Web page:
The Maryland Horse Breeders Association membership has selected three incumbents, one returning, and one new member to the 2023 Board of Directors. Dictated by MHBA bylaws, the annually held election fills five open seats on the board. Those elected will serve for the next three years.
Incumbents returning to the board are Henry S. “Tim” Clark III, Charles C. Fenwick Jr. and Thomas J. Rooney. William K. Boniface, who has previously served five separate terms on the board, returns. Lisa Hofstetter joins the board for the first time.
William K. Boniface - A member of the MHBA since 1983, Boniface has been the co-operator of his family’s Bonita Farm in Darlington since 1982. He served as president of the MHBA in 2004 and 2005 and was a board member for 15 years, starting in 1988. He was president of the Harford County Council from 2006 to 2014 and director of administration for the Harford County government from 2014 to 2020. Boniface also served as past chair of the MHBA Finance Committee and the MHBA Breed Promotion Committee and was on the Board of Trustees of the Maryland Agricultural Land Preservation Foundation from 2008 through 2011. He is currently a member of the Maryland Horse Foundation Board of Trustees, Harford Land Trust, and Harford County Farm Bureau. Boniface and his family bred 1983 Preakness winner Deputed Testamony and 1995 Preakness runner-up Oliver’s Twist. His goal is to “continue advocating for horse farms throughout the state as an important partner to the entire equine industry and Maryland’s agricultural community.”
Lisa Golden Hofstetter - Hofstetter is co-owner of Sycamore Hall Farm and vice president of Northview Stalion Station, both in Chesapeake City, and owner of eight stallions, including perennial Maryland leading stallion Great Notion, as well as 20 broodmares and numerous horses of racing age and younger. She joined the MHBA in 2023 and will serve her first term on the MHBA board of directors.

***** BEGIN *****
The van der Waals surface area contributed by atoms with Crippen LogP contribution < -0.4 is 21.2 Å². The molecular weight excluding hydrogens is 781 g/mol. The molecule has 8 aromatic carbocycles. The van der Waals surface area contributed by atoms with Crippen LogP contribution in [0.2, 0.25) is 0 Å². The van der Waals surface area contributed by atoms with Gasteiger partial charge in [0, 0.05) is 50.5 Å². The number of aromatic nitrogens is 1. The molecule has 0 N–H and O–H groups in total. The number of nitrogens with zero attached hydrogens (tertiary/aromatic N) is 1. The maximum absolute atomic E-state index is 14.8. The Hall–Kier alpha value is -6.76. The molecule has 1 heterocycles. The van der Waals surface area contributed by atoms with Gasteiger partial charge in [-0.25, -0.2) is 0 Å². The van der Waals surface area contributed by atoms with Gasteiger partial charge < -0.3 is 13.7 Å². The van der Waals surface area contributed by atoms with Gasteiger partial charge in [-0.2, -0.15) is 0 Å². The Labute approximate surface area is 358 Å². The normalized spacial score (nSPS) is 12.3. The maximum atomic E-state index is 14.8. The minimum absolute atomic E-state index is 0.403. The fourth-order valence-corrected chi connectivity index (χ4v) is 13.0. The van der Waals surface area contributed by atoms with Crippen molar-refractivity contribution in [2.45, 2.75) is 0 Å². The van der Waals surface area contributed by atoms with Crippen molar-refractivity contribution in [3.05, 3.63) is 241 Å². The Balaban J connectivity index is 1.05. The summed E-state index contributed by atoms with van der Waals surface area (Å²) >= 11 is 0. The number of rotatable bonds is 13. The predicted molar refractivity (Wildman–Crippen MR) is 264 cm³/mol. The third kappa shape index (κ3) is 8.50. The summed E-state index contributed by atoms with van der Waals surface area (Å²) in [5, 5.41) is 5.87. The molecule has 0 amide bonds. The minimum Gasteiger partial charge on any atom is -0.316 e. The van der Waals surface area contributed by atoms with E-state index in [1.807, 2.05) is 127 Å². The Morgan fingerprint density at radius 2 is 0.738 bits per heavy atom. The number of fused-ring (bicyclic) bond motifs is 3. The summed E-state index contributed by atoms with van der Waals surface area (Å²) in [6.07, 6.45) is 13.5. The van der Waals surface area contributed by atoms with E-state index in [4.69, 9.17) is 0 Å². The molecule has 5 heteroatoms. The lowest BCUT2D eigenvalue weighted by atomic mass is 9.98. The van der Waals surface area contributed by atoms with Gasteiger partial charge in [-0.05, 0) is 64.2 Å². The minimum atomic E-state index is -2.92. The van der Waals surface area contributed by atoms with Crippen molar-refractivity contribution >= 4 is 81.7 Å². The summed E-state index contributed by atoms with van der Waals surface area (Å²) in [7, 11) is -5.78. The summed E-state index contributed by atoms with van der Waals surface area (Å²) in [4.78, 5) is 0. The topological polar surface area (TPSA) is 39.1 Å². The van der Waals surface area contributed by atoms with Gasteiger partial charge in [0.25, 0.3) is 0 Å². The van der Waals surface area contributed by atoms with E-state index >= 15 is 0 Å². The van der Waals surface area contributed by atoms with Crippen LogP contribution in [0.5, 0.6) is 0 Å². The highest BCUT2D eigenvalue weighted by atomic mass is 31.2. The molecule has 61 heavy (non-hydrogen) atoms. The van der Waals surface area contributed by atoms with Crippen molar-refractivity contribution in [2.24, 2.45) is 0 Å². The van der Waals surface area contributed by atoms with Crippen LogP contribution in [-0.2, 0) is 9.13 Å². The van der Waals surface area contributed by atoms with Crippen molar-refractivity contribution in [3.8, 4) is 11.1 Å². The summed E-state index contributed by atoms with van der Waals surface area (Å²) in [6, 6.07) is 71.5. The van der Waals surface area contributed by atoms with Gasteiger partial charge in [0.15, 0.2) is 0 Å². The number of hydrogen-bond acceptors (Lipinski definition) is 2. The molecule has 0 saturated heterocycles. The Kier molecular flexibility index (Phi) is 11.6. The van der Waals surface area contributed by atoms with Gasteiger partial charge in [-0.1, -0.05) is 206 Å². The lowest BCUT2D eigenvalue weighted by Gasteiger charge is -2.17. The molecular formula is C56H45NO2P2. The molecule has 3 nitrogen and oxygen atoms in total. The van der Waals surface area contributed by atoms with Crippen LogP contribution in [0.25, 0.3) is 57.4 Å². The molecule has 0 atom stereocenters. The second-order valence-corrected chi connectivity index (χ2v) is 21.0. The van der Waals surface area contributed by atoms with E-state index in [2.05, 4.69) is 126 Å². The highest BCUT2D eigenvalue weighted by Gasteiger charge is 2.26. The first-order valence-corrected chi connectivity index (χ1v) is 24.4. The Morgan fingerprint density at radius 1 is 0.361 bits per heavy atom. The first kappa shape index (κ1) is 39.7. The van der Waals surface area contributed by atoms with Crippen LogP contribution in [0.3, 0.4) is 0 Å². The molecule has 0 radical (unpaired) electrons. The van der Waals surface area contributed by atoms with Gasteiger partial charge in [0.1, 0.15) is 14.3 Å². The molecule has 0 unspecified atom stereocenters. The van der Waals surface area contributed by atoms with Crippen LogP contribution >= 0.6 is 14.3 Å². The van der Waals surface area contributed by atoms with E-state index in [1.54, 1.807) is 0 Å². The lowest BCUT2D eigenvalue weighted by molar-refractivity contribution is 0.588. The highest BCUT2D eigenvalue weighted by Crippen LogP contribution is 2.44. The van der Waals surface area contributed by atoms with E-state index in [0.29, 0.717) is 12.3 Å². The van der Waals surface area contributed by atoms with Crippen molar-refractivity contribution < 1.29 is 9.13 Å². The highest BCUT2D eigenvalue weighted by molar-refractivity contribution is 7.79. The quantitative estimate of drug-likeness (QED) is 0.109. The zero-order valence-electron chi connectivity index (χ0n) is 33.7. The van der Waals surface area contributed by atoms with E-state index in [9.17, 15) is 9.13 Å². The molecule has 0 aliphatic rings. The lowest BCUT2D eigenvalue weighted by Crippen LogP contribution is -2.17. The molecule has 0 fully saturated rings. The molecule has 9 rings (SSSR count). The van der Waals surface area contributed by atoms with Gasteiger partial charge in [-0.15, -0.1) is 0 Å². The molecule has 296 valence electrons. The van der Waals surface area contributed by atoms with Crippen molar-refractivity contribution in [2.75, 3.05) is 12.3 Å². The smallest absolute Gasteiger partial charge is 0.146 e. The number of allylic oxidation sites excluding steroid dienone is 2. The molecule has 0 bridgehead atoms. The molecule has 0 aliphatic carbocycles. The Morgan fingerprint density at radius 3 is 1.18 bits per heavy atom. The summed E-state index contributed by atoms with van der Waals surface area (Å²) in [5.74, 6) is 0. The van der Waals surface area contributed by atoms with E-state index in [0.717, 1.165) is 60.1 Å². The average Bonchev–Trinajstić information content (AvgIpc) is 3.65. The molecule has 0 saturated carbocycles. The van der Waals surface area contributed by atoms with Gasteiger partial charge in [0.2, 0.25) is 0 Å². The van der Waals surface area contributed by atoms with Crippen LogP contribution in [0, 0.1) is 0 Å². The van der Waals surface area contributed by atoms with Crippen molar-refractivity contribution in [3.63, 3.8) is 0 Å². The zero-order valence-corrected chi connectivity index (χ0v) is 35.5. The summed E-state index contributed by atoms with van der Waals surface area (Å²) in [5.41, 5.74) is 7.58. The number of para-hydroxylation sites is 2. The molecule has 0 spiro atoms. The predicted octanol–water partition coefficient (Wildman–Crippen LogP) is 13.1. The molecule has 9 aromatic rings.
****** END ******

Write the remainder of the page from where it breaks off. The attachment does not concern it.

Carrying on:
“My father and mother [Richard and Ann Golden] were both great supporters of Maryland racing and breeding,” said Hofstetter. “My brother [Michael Golden] and I hope to continue their vision. As owner of both a stallion and broodmare farm, my main focus would be making sure the Maryland-bred program continues to be appealing to breeders, owners, operators, and stallion farms. It is important Maryland-bred bonuses/rewards keep up with other regional programs.
Obviously the most challenging issue currently facing the Maryland horse industry is the future of Maryland racing and our track facilities. Hopefully with the recent passing of legislation creating the Thoroughbred Racetrack Operating Authority, we are a step closer to rebuilding the future of Maryland racing.”